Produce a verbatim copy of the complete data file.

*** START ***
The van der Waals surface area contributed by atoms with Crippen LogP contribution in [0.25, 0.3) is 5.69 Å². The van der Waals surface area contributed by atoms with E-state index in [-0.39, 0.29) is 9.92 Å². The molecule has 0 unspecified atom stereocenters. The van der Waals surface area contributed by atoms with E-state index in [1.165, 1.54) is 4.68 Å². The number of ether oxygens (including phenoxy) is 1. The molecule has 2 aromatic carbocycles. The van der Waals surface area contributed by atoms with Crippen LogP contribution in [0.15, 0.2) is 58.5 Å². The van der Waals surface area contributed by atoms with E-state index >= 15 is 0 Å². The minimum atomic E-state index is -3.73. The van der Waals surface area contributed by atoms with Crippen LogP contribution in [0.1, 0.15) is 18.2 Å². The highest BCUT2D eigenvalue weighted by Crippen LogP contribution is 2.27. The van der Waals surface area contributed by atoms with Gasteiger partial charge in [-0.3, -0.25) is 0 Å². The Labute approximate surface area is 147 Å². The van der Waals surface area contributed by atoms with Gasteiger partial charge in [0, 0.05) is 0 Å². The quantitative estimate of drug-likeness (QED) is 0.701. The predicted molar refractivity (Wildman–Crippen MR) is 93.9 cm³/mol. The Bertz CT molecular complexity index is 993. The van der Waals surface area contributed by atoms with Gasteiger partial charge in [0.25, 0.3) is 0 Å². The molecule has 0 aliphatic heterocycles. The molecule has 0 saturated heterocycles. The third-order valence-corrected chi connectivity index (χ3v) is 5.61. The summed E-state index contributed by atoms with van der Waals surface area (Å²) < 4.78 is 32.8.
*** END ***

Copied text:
The van der Waals surface area contributed by atoms with Crippen LogP contribution in [0.25, 0.3) is 5.69 Å². The van der Waals surface area contributed by atoms with E-state index in [-0.39, 0.29) is 9.92 Å². The molecule has 0 unspecified atom stereocenters. The van der Waals surface area contributed by atoms with E-state index in [1.165, 1.54) is 4.68 Å². The number of ether oxygens (including phenoxy) is 1. The molecule has 2 aromatic carbocycles. The van der Waals surface area contributed by atoms with Crippen LogP contribution in [0.15, 0.2) is 58.5 Å². The van der Waals surface area contributed by atoms with E-state index >= 15 is 0 Å². The minimum atomic E-state index is -3.73. The van der Waals surface area contributed by atoms with Crippen LogP contribution in [0.1, 0.15) is 18.2 Å². The highest BCUT2D eigenvalue weighted by Crippen LogP contribution is 2.27. The van der Waals surface area contributed by atoms with Gasteiger partial charge in [-0.3, -0.25) is 0 Å². The Labute approximate surface area is 147 Å². The van der Waals surface area contributed by atoms with Gasteiger partial charge in [0, 0.05) is 0 Å². The quantitative estimate of drug-likeness (QED) is 0.701. The predicted molar refractivity (Wildman–Crippen MR) is 93.9 cm³/mol. The Bertz CT molecular complexity index is 993. The van der Waals surface area contributed by atoms with Gasteiger partial charge in [0.25, 0.3) is 0 Å². The molecule has 0 aliphatic heterocycles. The molecule has 0 saturated heterocycles. The third-order valence-corrected chi connectivity index (χ3v) is 5.61. The summed E-state index contributed by atoms with van der Waals surface area (Å²) < 4.78 is 32.8.